Dallas Fed President Fisher: Cost-Pull Disinflation from Globalization
This continues the discussion on gobalization in the posts based on columns by Krugman and Samuelson. Two members of the Federal Reserve's FOMC discussed globalization today, Dallas Fed president Richard Fisher and New York Fed president Timothy Geithner. Let's begin with Richard Fisher whose ability to spice up a Fed speech is quickly turning him into one of my favorites (background on Fisher from a Houston Chronicle story), and I'll follow up with Geithner in the next post. Fisher discusses how globalization will force governments towards less regulation, lower taxes, and more spending on investment rather than consumption goods, and its ability to produce cost-pull disinflation:
Globalization and Texas, by Richard W. Fisher, President, Dallas Fed: ...Speeches delivered by Federal Reserve Governors and Bank presidents are subject to interpretation in a manner akin to the ancient art of prophecy, which often divined the future by slicing open an animal and studying its entrails. It is interesting to be the “slice-ee” ... Philip Coggan ... [w]riting in the Financial Times last week, ... noted that when the great French statesman Talleyrand died, his archrival, Prince Metternich of Austria, was heard to muse, “I wonder what he meant by that?”...
[F]or the magic of free enterprise to work, fiscal authorities and central bankers must provide a healthy economic environment for the private-sector managers... in a challenging new global environment. [G]lobalization ... may well be the key development of our era; yet, we do not understand it very well. ... Globalization has intensified worldwide competition for investment capital. The consequences have included pushing governments to simplify or lower tax burdens to attract these funds... for legislatures and parliaments to maintain the rule of law, minimize obstacles to flexibility and maximize the ability to compete... The forces of international competition may be heralding a period when decisionmakers responsible for fiscal policy are forced to focus on investment rather than public-sector consumption. In ... today’s newly competitive world, governments’ purpose ... is to build an economic infrastructure that fosters private-sector production and growth, rather than transferring spending from one part of society to another. In an increasingly global economy, ... a dollar’s worth of government spending on consumption or entitlements has a higher opportunity cost today than it did yesterday. This will likely lead to a reconfiguring of government decisionmaking that in the past has short-changed infrastructure, research, education and other more productive public investments. ...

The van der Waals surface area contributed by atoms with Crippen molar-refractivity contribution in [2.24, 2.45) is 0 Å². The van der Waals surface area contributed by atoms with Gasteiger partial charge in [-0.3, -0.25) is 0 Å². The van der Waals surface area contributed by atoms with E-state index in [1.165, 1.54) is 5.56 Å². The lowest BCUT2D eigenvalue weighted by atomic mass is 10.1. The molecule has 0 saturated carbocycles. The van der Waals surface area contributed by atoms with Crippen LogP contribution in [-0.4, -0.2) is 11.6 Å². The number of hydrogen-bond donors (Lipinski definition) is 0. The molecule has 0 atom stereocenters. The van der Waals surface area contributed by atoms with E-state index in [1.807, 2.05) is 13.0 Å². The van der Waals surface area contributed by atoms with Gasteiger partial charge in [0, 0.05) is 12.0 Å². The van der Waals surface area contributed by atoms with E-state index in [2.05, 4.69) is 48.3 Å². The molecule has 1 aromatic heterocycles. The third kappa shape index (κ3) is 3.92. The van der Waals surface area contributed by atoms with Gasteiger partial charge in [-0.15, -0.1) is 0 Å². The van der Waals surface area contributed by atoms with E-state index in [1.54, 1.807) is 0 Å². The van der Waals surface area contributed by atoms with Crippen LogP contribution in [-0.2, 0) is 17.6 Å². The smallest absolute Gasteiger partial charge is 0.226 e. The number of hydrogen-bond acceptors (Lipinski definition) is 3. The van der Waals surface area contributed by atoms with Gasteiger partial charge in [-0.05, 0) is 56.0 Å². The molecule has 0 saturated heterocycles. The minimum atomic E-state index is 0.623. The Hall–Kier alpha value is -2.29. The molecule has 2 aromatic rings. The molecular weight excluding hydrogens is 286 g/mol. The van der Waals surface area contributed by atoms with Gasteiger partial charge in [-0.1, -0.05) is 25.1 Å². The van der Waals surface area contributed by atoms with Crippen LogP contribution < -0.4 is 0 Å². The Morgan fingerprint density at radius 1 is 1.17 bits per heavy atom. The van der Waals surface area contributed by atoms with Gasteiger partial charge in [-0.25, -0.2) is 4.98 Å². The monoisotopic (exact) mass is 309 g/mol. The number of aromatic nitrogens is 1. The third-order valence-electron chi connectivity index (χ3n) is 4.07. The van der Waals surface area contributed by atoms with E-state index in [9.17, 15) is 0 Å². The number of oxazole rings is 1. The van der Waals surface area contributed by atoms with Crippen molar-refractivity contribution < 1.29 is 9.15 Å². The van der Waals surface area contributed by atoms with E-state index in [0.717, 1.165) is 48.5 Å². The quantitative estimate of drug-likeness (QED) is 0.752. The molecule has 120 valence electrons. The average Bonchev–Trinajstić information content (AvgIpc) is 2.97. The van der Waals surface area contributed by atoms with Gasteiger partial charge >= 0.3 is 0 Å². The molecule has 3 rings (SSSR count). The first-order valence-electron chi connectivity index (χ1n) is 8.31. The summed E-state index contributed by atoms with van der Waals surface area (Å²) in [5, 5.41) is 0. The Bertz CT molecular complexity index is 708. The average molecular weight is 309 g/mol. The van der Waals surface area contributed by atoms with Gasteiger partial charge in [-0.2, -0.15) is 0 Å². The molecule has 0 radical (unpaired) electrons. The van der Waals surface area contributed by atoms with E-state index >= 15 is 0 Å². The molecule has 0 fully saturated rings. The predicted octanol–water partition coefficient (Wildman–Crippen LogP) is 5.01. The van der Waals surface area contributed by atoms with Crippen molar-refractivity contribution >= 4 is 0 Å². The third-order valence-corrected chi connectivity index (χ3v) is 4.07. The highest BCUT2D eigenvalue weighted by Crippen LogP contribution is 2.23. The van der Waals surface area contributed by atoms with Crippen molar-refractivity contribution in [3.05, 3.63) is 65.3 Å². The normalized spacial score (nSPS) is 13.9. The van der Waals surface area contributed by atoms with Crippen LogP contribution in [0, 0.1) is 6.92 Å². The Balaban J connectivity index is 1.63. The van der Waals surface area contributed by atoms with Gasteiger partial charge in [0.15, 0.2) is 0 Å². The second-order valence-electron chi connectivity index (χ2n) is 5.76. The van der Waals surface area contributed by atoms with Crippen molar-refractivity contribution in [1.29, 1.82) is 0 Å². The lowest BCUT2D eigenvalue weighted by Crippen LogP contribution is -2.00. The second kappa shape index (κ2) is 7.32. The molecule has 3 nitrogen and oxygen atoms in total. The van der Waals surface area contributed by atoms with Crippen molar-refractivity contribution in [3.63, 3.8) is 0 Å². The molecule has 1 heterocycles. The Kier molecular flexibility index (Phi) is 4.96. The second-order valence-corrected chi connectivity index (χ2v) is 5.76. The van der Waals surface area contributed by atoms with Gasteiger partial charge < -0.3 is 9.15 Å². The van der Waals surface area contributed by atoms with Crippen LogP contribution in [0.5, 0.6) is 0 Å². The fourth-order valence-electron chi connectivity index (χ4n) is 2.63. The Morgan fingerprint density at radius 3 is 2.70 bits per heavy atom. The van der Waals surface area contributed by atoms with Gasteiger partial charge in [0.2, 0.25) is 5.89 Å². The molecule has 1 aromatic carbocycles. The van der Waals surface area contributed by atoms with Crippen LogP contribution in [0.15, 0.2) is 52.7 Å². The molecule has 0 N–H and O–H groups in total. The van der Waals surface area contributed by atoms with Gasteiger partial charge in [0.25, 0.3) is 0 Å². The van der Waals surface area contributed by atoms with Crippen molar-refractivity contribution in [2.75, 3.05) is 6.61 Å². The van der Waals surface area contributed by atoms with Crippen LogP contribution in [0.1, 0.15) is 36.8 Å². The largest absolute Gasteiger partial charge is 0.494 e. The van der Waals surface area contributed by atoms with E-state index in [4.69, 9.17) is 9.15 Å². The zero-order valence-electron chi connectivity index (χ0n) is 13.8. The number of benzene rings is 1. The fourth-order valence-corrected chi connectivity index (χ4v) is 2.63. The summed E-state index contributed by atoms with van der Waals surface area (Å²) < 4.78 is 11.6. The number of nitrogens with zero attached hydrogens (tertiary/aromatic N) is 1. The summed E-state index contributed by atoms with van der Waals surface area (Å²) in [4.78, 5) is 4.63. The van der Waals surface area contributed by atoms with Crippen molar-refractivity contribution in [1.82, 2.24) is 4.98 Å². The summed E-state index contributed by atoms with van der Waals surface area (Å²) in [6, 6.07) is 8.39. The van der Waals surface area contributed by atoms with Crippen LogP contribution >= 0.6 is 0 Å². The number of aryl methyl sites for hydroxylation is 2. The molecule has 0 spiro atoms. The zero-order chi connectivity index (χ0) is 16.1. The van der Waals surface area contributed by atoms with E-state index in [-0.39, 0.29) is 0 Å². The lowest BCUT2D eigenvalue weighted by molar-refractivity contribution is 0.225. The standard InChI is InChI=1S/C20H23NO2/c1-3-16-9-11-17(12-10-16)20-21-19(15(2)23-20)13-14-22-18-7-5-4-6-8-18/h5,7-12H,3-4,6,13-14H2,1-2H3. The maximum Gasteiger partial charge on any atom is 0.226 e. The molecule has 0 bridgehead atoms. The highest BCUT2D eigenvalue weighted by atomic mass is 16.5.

On the inflation-fighting front, globalization has been a positive factor. ... By lowering trade barriers ... we have benefited on the inflation front ... [as] competition from abroad acts as a check on price increases by our own producers. ... To be sure, the growth of Russia, India, China and other new economic entrants has created upside price pressures, too. ... [P]roducers have felt some upward pressure on non-energy commodity prices driven by new sources of global demand. Steel is a case in point—as are copper and so many other commodities. Even so, I feel that the net effect of new entrants like China into our markets ... has been a plus in exerting downward pressure on core inflation. I refer to this phenomenon internally at the Dallas Fed as “cost–pull disinflation.” As long as we keep our markets open and hold protectionists at bay, I expect this will continue...
Posted by Mark Thoma on Thursday, October 20, 2005 at 12:12 AM in Economics, Fed Speeches, International Trade, Monetary Policy |
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